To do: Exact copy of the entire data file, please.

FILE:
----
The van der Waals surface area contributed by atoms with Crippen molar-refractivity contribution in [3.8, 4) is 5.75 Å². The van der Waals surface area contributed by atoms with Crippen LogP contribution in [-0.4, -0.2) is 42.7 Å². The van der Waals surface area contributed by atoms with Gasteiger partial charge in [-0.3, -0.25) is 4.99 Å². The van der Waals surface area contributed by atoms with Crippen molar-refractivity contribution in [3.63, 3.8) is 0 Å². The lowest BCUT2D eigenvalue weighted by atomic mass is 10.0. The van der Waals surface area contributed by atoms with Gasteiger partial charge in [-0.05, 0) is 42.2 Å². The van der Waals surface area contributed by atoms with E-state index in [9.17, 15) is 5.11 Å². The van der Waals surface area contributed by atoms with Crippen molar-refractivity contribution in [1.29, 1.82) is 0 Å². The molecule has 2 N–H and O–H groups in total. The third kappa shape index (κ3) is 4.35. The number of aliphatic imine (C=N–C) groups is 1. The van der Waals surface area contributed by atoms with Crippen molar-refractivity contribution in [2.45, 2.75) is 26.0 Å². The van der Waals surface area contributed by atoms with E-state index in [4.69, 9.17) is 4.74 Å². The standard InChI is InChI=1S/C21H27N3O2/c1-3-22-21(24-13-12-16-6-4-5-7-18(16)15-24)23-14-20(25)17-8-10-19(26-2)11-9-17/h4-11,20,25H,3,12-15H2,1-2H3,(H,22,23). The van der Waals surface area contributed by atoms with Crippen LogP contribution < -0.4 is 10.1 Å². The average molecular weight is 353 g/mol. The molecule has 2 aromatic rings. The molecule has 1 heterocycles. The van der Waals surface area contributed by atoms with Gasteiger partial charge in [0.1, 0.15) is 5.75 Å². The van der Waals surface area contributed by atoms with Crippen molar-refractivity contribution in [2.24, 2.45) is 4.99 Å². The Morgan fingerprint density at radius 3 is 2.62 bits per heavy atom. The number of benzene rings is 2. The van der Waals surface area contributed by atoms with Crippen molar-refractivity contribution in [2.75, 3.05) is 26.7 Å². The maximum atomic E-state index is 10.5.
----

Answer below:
The van der Waals surface area contributed by atoms with Crippen molar-refractivity contribution in [3.8, 4) is 5.75 Å². The van der Waals surface area contributed by atoms with Crippen LogP contribution in [-0.4, -0.2) is 42.7 Å². The van der Waals surface area contributed by atoms with Gasteiger partial charge in [-0.3, -0.25) is 4.99 Å². The van der Waals surface area contributed by atoms with Crippen molar-refractivity contribution in [3.63, 3.8) is 0 Å². The lowest BCUT2D eigenvalue weighted by atomic mass is 10.0. The van der Waals surface area contributed by atoms with Gasteiger partial charge in [-0.05, 0) is 42.2 Å². The van der Waals surface area contributed by atoms with E-state index in [9.17, 15) is 5.11 Å². The van der Waals surface area contributed by atoms with Crippen molar-refractivity contribution in [1.29, 1.82) is 0 Å². The molecule has 2 N–H and O–H groups in total. The third kappa shape index (κ3) is 4.35. The number of aliphatic imine (C=N–C) groups is 1. The van der Waals surface area contributed by atoms with Crippen molar-refractivity contribution in [2.45, 2.75) is 26.0 Å². The van der Waals surface area contributed by atoms with E-state index in [4.69, 9.17) is 4.74 Å². The standard InChI is InChI=1S/C21H27N3O2/c1-3-22-21(24-13-12-16-6-4-5-7-18(16)15-24)23-14-20(25)17-8-10-19(26-2)11-9-17/h4-11,20,25H,3,12-15H2,1-2H3,(H,22,23). The van der Waals surface area contributed by atoms with Crippen LogP contribution < -0.4 is 10.1 Å². The average molecular weight is 353 g/mol. The molecule has 2 aromatic rings. The molecule has 1 heterocycles. The van der Waals surface area contributed by atoms with Gasteiger partial charge in [0.1, 0.15) is 5.75 Å². The van der Waals surface area contributed by atoms with Crippen molar-refractivity contribution in [2.24, 2.45) is 4.99 Å². The Morgan fingerprint density at radius 3 is 2.62 bits per heavy atom. The number of benzene rings is 2. The van der Waals surface area contributed by atoms with Crippen molar-refractivity contribution in [2.75, 3.05) is 26.7 Å². The maximum atomic E-state index is 10.5.